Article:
Today is my mother’s birhday. She is 95. I was going to call and wish her “Happy Birthday”, but I was surprised this morning. She called me first. She usually sleeps in late, but this was 9:30! You never know what to expect when she calls. Most of the time when she calls she is mixed up about something. This was a good time. She knew it was her birthday and when I suggested I take her out to lunch she declined, saying celebrating it this weekend would be enough. She actually remembered that my sister and brother were coming over to celebrate on Saturday. What she called about: a TV program. She has done this before. She wanted me to turn on the TV to see The Doctors talking about Lucille Ball. I am so thankful for her TV. It keeps her connected to the outside world.
I am glad that she is having a good day. We won’t go out to lunch, but I think I’ll bring her a cupcake, chocolate, of course.
Assisted Living Part II: Another Move
Surprisingly, my mother settled into her new room quite easily. She had lived in rehab for three months and was still hesitant walking so I think she appreciated the smaller living space. She was sociable with the three other residents who were women about my mother’s age, and she got along very well with the caregivers. They were mostly young Hispanic girls who were outgoing and friendly. The only problem was that there was always a caregiver who stayed in the living area of the home at night. My mother, who was a night-owl even at home, would stay up until two or three o’clock in the morning talking instead of going to bed. The next day she would want to sleep in and was tired!
It was in November when my mother began to complain. I want to go home. I’ve been here long enough. I don’t like sharing a bathroom.
I was afraid this would happen. I know I would have a hard time sharing after I had had sole use of my own bathroom for twelve years. “Just until Christmas”, we told her, knowing full well she would have to stay longer than that. My cancer treatment would extend into April. It’s a strange feeling when you have a life-threatening disease and your mother, who has been concerned for your welfare all of your life, has little reaction or concern to what you are going through. It did not bother me as much as it could have because I knew it was part of her dementia. She had become very “self” centered and her world had shrunk to where she cared only about matters that affected her directly.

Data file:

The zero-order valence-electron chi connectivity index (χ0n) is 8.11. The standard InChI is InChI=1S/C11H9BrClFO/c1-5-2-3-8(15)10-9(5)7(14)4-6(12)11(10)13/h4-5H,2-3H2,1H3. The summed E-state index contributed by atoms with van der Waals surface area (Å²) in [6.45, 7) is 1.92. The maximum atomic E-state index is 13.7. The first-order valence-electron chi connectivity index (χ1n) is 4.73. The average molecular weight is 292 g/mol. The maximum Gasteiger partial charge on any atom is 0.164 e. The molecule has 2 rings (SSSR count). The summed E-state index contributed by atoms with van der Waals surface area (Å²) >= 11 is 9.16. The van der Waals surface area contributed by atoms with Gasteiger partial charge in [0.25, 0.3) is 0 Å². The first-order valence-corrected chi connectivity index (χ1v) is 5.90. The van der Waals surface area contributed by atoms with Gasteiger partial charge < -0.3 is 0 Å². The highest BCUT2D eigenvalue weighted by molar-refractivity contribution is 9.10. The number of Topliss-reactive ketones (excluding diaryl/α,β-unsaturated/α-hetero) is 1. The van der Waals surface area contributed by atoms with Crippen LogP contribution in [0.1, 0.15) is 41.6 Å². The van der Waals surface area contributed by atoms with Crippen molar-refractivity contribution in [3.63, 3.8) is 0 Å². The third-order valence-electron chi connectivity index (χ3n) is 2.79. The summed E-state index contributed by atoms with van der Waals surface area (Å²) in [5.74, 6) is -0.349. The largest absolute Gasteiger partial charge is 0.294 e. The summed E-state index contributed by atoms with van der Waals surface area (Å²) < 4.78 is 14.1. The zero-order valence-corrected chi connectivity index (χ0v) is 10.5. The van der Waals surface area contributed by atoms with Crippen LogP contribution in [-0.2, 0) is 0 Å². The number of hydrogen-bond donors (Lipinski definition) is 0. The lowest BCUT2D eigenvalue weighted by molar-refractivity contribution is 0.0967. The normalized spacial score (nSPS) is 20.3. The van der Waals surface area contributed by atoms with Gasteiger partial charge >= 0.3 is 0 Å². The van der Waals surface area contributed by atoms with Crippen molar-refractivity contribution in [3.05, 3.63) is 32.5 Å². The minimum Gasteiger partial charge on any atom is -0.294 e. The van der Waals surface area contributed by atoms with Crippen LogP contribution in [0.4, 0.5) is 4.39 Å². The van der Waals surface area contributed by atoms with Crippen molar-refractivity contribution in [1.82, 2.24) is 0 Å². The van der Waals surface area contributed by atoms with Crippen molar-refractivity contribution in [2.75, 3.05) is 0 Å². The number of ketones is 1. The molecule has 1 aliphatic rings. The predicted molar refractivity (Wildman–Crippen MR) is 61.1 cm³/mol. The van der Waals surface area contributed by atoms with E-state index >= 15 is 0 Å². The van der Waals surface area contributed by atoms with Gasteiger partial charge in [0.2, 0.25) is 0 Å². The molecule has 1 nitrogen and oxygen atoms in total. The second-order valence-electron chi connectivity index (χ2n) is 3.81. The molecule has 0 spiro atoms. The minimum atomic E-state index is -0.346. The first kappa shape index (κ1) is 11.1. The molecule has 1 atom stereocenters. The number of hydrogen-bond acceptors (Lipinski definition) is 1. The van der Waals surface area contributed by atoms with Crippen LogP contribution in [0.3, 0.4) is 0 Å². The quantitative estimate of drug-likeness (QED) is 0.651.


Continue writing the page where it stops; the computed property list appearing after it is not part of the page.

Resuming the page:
When we realized we needed to find another place for her, I immediately thought of Legend Gardens, the original assisted living facility we had planned to have her stay before. Their units had small living rooms and a separate bedroom. The units were arranged around a grassy area with a pool much like a motel. Luckily they had an opening and it was close to the dining room so she would not have far to walk.
We made the move right after Christmas. The apartment was unfurnished so we spent one weekend going to her house with a U-Haul and loading it with her guest room furniture, along with a small sofa and some end tables from the living room. We also put in lots of family pictures. We wanted it to feel like “home”. She had been talking about wanting to move back to her house for some time now, and we were hoping she would not be too upset. Unfortunately, she was extremely upset. When we drove into the parking lot that first day, she would not get out of the car. In anticipation of this I had called a psychologist recommended by the placement representative from Senior Living Options who had experience with senior “transitions”, and he was there to meet us. I finally convinced her to come inside. The psychologist talked with her, her arms folded in defiance. She gave him the same litany we had heard many times before. She wanted to go home. Her children were trying to control her life. They took away her car and now they were telling her where to live. I know he tried to get through to her long after that day, because I saw his charges listed on her Medicare bills for months. But he didn’t know my mother like we did.